3 Ways to Make Reading Lessons More Interactive

Classroom Actions FlashcaardsHow do you deal with reading lessons in your ESL classroom? Do you have your students read silently in class? Do you assign the reading for homework? Many of the ESL-Library lessons have a reading component to them. How can teachers make reading lessons more interactive, communicative, and fun? I wanted to share three methods that have always worked well for me.


This method incorporates many skills: reading, listening, speaking, vocabulary, and writing. Students must thoroughly analyze and understand a section of the reading, and only by working together can they understand the entire reading.

  • First, assign a paragraph of the reading to each student. If you have a lot of students, assign the paragraph to a pair of students instead.
  • Explain that each student (or pair) will be responsible for relating the information from their paragraph in their own words.
  • Have students silently read through their paragraphs.
  • If you want, get them to write out their summaries, but I usually prefer to have them give an oral, and more natural, summary.
  • To help them and their classmates understand the reading well, have each student (or pair) choose 3-5 vocabulary words that they are unfamiliar with.
  • Have each student (or pair) define their vocabulary words (via a dictionary: English-to-English is best) and write out each definition in their own words.
  • Get each student to write down an example sentence for each word; this will ensure that they’ve truly understood the word.
  • Once all the students are finished their reading and vocabulary, have each student (or pair) present their vocabulary and their summaries (in the order of the original reading).
  • Then, in pairs or as a class, answer the comprehension questions and correct them before you let the students see the entire reading.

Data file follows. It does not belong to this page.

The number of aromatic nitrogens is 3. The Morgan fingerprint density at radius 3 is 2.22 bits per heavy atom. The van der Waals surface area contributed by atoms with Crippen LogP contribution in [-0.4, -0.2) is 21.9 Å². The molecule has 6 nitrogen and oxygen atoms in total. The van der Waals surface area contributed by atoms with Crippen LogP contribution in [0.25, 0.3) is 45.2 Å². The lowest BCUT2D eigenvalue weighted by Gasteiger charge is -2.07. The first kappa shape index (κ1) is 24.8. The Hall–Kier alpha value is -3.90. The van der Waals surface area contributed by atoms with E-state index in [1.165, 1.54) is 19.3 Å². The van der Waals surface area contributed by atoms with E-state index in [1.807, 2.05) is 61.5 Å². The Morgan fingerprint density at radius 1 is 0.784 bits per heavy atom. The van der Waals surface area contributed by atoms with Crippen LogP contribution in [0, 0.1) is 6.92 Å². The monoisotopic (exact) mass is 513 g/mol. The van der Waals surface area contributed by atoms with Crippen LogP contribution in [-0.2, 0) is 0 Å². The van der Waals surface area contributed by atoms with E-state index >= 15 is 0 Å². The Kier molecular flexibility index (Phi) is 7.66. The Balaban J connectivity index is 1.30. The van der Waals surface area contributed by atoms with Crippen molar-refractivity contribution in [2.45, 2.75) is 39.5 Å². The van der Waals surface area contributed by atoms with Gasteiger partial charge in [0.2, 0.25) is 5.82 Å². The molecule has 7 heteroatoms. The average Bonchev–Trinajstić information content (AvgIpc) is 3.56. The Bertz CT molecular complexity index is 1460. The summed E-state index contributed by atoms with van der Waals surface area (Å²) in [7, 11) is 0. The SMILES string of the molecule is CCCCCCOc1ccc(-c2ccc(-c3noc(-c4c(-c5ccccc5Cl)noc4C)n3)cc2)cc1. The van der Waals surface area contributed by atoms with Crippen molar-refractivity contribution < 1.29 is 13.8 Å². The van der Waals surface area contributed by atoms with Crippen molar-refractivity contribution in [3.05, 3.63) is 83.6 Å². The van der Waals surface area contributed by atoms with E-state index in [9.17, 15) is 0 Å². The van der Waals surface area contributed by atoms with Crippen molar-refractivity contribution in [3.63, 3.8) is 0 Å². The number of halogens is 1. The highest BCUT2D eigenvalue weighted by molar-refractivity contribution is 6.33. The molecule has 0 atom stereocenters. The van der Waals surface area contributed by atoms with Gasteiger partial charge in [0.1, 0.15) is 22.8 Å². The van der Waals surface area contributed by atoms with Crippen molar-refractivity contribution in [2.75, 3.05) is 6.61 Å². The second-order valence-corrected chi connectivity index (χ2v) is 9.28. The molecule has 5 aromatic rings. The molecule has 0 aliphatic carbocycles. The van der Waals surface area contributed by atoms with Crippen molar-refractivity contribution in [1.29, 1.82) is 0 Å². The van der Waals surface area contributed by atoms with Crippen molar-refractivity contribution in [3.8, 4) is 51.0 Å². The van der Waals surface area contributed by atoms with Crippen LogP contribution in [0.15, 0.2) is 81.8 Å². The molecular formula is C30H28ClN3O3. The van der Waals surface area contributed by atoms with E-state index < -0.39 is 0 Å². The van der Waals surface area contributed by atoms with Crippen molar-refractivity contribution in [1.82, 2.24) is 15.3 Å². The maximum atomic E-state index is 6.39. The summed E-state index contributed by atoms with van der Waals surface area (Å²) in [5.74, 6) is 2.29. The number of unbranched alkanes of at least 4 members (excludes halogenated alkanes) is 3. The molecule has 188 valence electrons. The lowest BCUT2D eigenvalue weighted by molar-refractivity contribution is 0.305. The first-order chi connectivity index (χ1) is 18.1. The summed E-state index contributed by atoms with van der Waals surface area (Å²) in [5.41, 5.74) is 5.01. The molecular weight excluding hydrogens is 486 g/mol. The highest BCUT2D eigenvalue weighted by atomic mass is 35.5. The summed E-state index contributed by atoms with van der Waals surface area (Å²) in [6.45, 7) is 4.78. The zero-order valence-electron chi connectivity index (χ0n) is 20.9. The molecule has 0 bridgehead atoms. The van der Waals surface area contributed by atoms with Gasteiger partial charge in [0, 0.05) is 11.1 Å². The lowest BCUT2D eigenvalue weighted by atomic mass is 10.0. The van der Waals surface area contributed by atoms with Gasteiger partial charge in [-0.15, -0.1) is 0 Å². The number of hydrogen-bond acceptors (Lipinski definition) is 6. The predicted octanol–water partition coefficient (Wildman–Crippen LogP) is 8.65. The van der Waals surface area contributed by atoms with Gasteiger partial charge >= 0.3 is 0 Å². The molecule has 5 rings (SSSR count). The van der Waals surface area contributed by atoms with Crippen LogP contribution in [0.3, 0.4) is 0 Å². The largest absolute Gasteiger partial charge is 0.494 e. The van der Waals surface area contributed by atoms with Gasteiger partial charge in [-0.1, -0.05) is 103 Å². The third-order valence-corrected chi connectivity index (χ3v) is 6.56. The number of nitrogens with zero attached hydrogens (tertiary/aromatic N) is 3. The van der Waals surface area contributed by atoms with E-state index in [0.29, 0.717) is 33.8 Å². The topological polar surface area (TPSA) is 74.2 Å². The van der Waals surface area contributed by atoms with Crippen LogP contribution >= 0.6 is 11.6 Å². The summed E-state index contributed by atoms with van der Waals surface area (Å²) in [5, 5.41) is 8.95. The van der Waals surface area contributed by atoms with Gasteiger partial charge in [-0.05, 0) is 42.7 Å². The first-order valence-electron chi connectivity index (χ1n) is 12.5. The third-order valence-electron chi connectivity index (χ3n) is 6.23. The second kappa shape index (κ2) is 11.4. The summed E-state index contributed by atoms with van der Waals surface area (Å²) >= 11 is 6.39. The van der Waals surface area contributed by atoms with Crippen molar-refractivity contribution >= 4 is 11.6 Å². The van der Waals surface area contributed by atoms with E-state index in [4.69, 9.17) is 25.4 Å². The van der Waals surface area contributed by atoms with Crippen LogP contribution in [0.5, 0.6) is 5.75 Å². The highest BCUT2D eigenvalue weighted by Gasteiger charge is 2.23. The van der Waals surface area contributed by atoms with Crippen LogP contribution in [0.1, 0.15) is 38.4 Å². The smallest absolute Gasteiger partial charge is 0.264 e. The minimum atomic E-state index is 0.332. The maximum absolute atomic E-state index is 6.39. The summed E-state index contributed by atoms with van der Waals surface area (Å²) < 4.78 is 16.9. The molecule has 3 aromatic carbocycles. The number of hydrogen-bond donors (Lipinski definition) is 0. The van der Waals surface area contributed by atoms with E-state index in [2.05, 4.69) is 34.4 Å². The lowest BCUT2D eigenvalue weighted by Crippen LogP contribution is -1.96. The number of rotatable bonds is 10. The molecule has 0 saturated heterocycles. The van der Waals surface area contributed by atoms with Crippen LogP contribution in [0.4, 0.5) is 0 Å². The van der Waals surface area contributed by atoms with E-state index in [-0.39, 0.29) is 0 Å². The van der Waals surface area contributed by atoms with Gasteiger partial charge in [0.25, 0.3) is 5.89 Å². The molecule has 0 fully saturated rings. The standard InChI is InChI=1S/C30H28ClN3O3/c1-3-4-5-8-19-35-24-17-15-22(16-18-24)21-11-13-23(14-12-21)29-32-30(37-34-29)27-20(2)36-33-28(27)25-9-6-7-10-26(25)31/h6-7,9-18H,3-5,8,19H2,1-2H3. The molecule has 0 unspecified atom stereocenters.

Many of the ESL-Library lessons are formatted in short paragraphs that are ideal for using this method (for example, in Famous People, Famous Places, Famous Things, Holidays, etc.). I usually have students write their words and definitions on the board for their classmates to see and copy down, but I get students to read their example sentences out loud as it usually takes too long to have them write those out, too.


This works best for short readings or dialogues. This method ensures that students think very carefully about the meaning of each sentence.

  • Divide students into small groups or pairs.
  • Hand out a cut-up version of the story or dialogue.
  • Have students try to arrange the sentences in order. It helps to tell them which sentence is first.
  • Encourage them to tell each other why they think a particular sentence comes next.
  • Circle through the groups, pointing out sentences that are not in the correct position. (It helps if you bring the original around with you for easy reference.)
  • To make it fun, you could have a prize for the team or pair that finishes first.

ESL-Library has a whole section with dialogues that are all ready to cut up! Check out our Traveling in English section.


This technique easily turns a reading exercise into a listening exercise for a bit of variety. Students listen to you, the teacher, read aloud as a class activity.

  • First, read through the comprehension questions as a class.
  • Read the story out loud.
  • Give students a few minutes to answer what questions they can.
  • Read the story out loud a second time.
  • Give students a bit more time to answer the questions. Then correct them as a class (and hand out the reading for reference or self-study, if desired).

Alternatively, read the story out loud twice in a row, and have students try to answer questions in pairs before correcting in order to incorporate some speaking. To make it even more communicative, higher-level students can pair up and each read half the story aloud to the other, then try to answer the questions together. If students are reading out loud, you can circulate and correct their pronunciation as needed, or note some common pronunciation errors to go over as a class at the end of the activity.


What are some other ways to make reading lessons interactive that work well for you? It would be great if we could share our preferred methods in the comment section below!

Read on, my friends, read on… Tanya


Leave a Comment ↓

  1. souhila says:

    Mar 17, 2018 at 7:08 pm

    thank you …It is really interesting

    • Tanya Trusler says:

      Mar 23, 2018 at 2:52 pm

      Glad you liked it, Souhila!

  2. Nora says:

    Apr 20, 2017 at 3:13 am

    Your recommendation is really helpful for us teachers to motivate our students to love reading since they think it’s so boring so we really have a hard time persuading them to enjoy the class.